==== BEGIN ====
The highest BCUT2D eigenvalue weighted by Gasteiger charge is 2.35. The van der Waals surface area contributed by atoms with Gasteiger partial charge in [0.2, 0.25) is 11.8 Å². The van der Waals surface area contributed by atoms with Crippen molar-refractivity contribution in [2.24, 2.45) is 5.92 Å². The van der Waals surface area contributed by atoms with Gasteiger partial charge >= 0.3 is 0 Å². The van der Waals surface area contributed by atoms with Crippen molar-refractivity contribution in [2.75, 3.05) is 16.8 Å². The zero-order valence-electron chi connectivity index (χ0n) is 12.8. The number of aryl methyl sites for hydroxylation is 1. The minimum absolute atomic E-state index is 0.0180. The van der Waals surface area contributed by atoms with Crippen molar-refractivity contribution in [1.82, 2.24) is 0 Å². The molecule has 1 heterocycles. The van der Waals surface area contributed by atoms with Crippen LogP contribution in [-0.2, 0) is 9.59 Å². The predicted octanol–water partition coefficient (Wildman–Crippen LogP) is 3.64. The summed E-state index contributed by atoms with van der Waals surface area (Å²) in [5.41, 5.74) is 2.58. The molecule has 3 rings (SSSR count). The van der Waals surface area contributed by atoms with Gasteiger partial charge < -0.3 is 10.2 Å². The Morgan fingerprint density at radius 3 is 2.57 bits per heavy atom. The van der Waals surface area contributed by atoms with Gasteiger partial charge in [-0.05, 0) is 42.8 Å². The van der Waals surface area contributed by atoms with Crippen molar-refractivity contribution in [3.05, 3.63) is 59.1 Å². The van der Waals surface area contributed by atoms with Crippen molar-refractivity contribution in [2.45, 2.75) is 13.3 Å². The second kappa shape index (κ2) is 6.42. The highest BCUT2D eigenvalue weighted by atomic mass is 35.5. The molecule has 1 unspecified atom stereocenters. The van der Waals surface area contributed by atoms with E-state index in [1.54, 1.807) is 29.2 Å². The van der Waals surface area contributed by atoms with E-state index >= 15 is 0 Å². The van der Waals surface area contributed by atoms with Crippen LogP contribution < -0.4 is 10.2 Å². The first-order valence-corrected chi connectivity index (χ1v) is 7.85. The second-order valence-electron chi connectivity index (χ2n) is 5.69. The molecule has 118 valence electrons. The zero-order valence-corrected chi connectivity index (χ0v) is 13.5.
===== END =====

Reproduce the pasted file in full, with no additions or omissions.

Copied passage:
The highest BCUT2D eigenvalue weighted by Gasteiger charge is 2.35. The van der Waals surface area contributed by atoms with Gasteiger partial charge in [0.2, 0.25) is 11.8 Å². The van der Waals surface area contributed by atoms with Crippen molar-refractivity contribution in [2.24, 2.45) is 5.92 Å². The van der Waals surface area contributed by atoms with Gasteiger partial charge >= 0.3 is 0 Å². The van der Waals surface area contributed by atoms with Crippen molar-refractivity contribution in [2.75, 3.05) is 16.8 Å². The zero-order valence-electron chi connectivity index (χ0n) is 12.8. The number of aryl methyl sites for hydroxylation is 1. The minimum absolute atomic E-state index is 0.0180. The van der Waals surface area contributed by atoms with Crippen molar-refractivity contribution in [1.82, 2.24) is 0 Å². The molecule has 1 heterocycles. The van der Waals surface area contributed by atoms with Crippen LogP contribution in [-0.2, 0) is 9.59 Å². The predicted octanol–water partition coefficient (Wildman–Crippen LogP) is 3.64. The summed E-state index contributed by atoms with van der Waals surface area (Å²) in [5.41, 5.74) is 2.58. The molecule has 3 rings (SSSR count). The van der Waals surface area contributed by atoms with Gasteiger partial charge < -0.3 is 10.2 Å². The Morgan fingerprint density at radius 3 is 2.57 bits per heavy atom. The van der Waals surface area contributed by atoms with Gasteiger partial charge in [-0.05, 0) is 42.8 Å². The van der Waals surface area contributed by atoms with Crippen molar-refractivity contribution in [3.05, 3.63) is 59.1 Å². The van der Waals surface area contributed by atoms with Crippen molar-refractivity contribution in [2.45, 2.75) is 13.3 Å². The second kappa shape index (κ2) is 6.42. The highest BCUT2D eigenvalue weighted by atomic mass is 35.5. The molecule has 1 unspecified atom stereocenters. The van der Waals surface area contributed by atoms with E-state index in [1.54, 1.807) is 29.2 Å². The van der Waals surface area contributed by atoms with E-state index >= 15 is 0 Å². The van der Waals surface area contributed by atoms with Crippen LogP contribution < -0.4 is 10.2 Å². The first-order valence-corrected chi connectivity index (χ1v) is 7.85. The second-order valence-electron chi connectivity index (χ2n) is 5.69. The molecule has 118 valence electrons. The zero-order valence-corrected chi connectivity index (χ0v) is 13.5.